How Many Patients Will Die Along with Windows XP?

According to NetMarketShare (http://www.netmarketshare.com/operating-system-market-share.aspx?qprid=10&qpcustomd=0) at the end of February, 2014, 30% of all PC users were running Windows XP. Over the past year I’ve been working closely with a huge medical devices group. Don’t have a heart attack (especially if you have a pacemaker running on XP), but based upon what I’ve learned during that time, I anticipate the percentage of medical devices running on XP is a greater percentage than this. Several months ago many of the medical device manufacturers indicated they also use embedded XP for the GUIs to devices as well as to provide a link to external databases (containing vital medical data collected and used by the devices). Why?

– Because when they were created Microsoft had promised to support Embedded XP for “many more years.”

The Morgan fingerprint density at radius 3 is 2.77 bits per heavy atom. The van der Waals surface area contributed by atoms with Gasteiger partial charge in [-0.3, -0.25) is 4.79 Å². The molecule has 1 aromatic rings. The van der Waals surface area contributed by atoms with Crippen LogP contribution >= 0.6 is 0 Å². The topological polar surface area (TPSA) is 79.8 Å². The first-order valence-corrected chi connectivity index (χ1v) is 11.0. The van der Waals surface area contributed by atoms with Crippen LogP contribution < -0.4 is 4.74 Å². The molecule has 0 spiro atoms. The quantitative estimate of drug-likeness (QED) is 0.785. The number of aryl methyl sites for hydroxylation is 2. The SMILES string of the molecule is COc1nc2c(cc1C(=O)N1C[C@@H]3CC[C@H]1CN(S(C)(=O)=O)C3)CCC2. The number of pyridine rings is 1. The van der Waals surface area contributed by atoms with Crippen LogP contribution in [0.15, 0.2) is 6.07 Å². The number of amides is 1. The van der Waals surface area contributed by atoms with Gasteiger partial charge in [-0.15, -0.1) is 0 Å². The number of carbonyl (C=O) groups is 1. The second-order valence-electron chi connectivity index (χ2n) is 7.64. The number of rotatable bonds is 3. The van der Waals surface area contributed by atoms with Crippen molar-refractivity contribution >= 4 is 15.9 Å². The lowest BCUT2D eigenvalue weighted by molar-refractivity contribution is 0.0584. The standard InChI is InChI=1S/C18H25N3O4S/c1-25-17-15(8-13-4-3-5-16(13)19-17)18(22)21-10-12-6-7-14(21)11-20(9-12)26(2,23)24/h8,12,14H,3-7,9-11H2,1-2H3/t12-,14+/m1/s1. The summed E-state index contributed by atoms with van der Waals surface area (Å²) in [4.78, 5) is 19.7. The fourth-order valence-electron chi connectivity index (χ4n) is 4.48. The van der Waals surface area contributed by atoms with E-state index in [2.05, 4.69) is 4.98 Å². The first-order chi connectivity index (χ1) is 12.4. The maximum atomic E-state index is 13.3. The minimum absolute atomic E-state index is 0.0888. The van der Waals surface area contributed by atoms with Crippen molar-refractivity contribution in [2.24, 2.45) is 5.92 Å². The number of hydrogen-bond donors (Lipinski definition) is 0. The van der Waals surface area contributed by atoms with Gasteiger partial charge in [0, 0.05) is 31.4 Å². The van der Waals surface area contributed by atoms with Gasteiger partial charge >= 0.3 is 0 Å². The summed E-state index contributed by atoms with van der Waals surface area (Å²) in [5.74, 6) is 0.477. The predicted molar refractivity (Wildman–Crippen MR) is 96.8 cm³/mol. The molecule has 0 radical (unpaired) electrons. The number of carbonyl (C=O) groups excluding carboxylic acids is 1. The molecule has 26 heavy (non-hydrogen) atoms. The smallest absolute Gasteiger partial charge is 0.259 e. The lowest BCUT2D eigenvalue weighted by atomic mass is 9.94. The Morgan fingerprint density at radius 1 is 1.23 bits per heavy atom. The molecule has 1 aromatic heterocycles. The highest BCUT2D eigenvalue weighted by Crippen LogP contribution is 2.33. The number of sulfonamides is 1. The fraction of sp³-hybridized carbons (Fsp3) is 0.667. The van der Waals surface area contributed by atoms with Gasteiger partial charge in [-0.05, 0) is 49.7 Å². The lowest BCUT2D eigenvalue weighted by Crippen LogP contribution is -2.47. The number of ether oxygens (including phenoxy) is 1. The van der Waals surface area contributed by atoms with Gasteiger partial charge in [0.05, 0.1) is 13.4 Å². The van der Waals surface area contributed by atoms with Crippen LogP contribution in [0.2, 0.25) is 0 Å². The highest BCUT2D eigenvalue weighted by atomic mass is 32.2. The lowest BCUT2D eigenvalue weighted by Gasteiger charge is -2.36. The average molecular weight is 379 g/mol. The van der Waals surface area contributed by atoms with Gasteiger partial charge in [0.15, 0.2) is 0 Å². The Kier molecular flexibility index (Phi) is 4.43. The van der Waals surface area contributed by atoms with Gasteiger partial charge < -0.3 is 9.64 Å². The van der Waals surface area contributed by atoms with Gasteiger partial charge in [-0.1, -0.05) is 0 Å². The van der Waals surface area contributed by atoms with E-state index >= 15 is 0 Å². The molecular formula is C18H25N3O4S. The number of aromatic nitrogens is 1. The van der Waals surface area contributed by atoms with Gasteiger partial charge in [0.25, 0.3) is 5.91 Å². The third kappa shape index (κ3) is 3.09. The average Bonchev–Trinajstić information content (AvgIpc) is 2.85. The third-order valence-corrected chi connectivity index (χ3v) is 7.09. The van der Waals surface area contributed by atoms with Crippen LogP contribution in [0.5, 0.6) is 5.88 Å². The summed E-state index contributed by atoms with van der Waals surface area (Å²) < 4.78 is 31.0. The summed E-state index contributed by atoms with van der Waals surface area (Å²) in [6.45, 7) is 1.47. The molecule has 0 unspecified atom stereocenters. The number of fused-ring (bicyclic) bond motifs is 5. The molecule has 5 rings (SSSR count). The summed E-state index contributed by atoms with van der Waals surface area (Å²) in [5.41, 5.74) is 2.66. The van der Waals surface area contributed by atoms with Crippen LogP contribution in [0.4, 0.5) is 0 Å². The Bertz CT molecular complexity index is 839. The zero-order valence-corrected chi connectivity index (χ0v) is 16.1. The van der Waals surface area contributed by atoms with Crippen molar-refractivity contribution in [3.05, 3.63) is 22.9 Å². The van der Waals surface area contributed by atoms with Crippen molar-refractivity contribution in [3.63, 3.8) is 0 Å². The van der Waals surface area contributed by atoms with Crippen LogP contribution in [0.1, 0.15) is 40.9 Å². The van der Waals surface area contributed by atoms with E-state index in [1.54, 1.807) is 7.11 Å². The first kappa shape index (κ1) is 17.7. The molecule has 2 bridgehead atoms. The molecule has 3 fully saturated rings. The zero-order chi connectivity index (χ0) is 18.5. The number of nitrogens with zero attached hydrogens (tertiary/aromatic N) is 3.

– Embedded XP configurations were considered to make it difficult for a wide range of viruses to affect the medical device.

– A large portion of medical devices were coded with C#/.Net, and there was often legacy C++ code that they wanted to continue using on XP.

Also, a large number of medical devices have very long life spans: 10 – 20 years is not uncommon, and makes sense when you think about how they are used. Many devices were created during the time that Windows XP was the newest OS available.

So, the discontinued support of XP will mean that XP medical devices will no longer receive security patches to protect them from viruses, spyware and other malware, and there will no longer be technical support available from Microsoft for these devices.

via How Many Patients Will Die Along with Windows XP?.

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